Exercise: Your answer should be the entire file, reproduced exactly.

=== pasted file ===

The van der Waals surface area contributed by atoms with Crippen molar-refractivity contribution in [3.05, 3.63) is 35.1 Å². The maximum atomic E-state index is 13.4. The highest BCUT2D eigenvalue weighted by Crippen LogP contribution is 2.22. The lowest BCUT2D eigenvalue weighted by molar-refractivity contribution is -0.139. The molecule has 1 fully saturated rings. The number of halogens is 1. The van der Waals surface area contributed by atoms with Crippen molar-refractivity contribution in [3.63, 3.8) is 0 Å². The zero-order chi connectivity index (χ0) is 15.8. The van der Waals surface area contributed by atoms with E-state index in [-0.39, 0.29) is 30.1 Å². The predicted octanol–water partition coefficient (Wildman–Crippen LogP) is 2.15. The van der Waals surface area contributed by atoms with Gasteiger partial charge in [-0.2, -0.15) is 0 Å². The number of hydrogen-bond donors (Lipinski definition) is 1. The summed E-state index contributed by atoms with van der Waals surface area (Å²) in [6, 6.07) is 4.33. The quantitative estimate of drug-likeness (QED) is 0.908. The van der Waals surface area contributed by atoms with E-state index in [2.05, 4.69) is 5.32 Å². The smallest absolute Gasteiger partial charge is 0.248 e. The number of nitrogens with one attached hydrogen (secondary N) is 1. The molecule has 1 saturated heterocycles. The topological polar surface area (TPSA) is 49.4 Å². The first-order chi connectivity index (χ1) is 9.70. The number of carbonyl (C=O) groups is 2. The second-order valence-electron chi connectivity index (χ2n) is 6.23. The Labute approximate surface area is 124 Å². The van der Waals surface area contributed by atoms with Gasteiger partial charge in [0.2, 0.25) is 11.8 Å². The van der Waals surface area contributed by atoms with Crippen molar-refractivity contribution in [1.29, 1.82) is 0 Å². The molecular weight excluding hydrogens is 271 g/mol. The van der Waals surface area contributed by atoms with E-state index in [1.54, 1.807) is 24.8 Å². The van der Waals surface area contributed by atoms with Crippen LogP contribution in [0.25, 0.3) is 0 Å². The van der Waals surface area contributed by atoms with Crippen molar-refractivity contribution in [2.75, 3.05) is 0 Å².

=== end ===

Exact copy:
The van der Waals surface area contributed by atoms with Crippen molar-refractivity contribution in [3.05, 3.63) is 35.1 Å². The maximum atomic E-state index is 13.4. The highest BCUT2D eigenvalue weighted by Crippen LogP contribution is 2.22. The lowest BCUT2D eigenvalue weighted by molar-refractivity contribution is -0.139. The molecule has 1 fully saturated rings. The number of halogens is 1. The van der Waals surface area contributed by atoms with Crippen molar-refractivity contribution in [3.63, 3.8) is 0 Å². The zero-order chi connectivity index (χ0) is 15.8. The van der Waals surface area contributed by atoms with E-state index in [-0.39, 0.29) is 30.1 Å². The predicted octanol–water partition coefficient (Wildman–Crippen LogP) is 2.15. The van der Waals surface area contributed by atoms with Gasteiger partial charge in [-0.2, -0.15) is 0 Å². The number of hydrogen-bond donors (Lipinski definition) is 1. The summed E-state index contributed by atoms with van der Waals surface area (Å²) in [6, 6.07) is 4.33. The quantitative estimate of drug-likeness (QED) is 0.908. The van der Waals surface area contributed by atoms with E-state index in [2.05, 4.69) is 5.32 Å². The smallest absolute Gasteiger partial charge is 0.248 e. The number of nitrogens with one attached hydrogen (secondary N) is 1. The molecule has 1 saturated heterocycles. The topological polar surface area (TPSA) is 49.4 Å². The first-order chi connectivity index (χ1) is 9.70. The number of carbonyl (C=O) groups is 2. The second-order valence-electron chi connectivity index (χ2n) is 6.23. The Labute approximate surface area is 124 Å². The van der Waals surface area contributed by atoms with Gasteiger partial charge in [0.2, 0.25) is 11.8 Å². The van der Waals surface area contributed by atoms with Crippen molar-refractivity contribution in [1.29, 1.82) is 0 Å². The molecular weight excluding hydrogens is 271 g/mol. The van der Waals surface area contributed by atoms with E-state index in [1.54, 1.807) is 24.8 Å². The van der Waals surface area contributed by atoms with Crippen LogP contribution in [0.25, 0.3) is 0 Å². The van der Waals surface area contributed by atoms with Crippen molar-refractivity contribution in [2.75, 3.05) is 0 Å².